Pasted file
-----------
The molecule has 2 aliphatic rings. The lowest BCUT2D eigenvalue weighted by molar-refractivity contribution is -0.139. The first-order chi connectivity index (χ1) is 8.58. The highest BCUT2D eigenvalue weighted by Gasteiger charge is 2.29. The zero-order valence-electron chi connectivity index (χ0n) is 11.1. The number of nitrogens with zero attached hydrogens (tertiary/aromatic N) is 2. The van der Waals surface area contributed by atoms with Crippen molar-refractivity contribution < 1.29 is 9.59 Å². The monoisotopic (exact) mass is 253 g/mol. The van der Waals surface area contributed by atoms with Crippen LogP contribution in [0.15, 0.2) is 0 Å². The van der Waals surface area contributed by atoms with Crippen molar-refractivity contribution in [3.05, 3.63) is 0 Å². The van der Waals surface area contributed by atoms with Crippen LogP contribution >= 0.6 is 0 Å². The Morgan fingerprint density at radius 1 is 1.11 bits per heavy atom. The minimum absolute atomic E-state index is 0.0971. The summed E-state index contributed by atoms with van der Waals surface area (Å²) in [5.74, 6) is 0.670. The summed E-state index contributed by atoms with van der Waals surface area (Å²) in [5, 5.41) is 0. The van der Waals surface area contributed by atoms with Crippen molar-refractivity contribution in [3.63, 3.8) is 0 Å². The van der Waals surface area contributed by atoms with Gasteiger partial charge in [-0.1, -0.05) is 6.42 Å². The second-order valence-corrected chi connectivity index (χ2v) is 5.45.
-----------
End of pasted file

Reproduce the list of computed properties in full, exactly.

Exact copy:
The molecule has 2 aliphatic rings. The lowest BCUT2D eigenvalue weighted by molar-refractivity contribution is -0.139. The first-order chi connectivity index (χ1) is 8.58. The highest BCUT2D eigenvalue weighted by Gasteiger charge is 2.29. The zero-order valence-electron chi connectivity index (χ0n) is 11.1. The number of nitrogens with zero attached hydrogens (tertiary/aromatic N) is 2. The van der Waals surface area contributed by atoms with Crippen molar-refractivity contribution < 1.29 is 9.59 Å². The monoisotopic (exact) mass is 253 g/mol. The van der Waals surface area contributed by atoms with Crippen LogP contribution in [0.15, 0.2) is 0 Å². The van der Waals surface area contributed by atoms with Crippen molar-refractivity contribution in [3.05, 3.63) is 0 Å². The van der Waals surface area contributed by atoms with Crippen LogP contribution >= 0.6 is 0 Å². The Morgan fingerprint density at radius 1 is 1.11 bits per heavy atom. The minimum absolute atomic E-state index is 0.0971. The summed E-state index contributed by atoms with van der Waals surface area (Å²) in [5.74, 6) is 0.670. The summed E-state index contributed by atoms with van der Waals surface area (Å²) in [5, 5.41) is 0. The van der Waals surface area contributed by atoms with Crippen molar-refractivity contribution in [3.63, 3.8) is 0 Å². The van der Waals surface area contributed by atoms with Gasteiger partial charge in [-0.1, -0.05) is 6.42 Å². The second-order valence-corrected chi connectivity index (χ2v) is 5.45.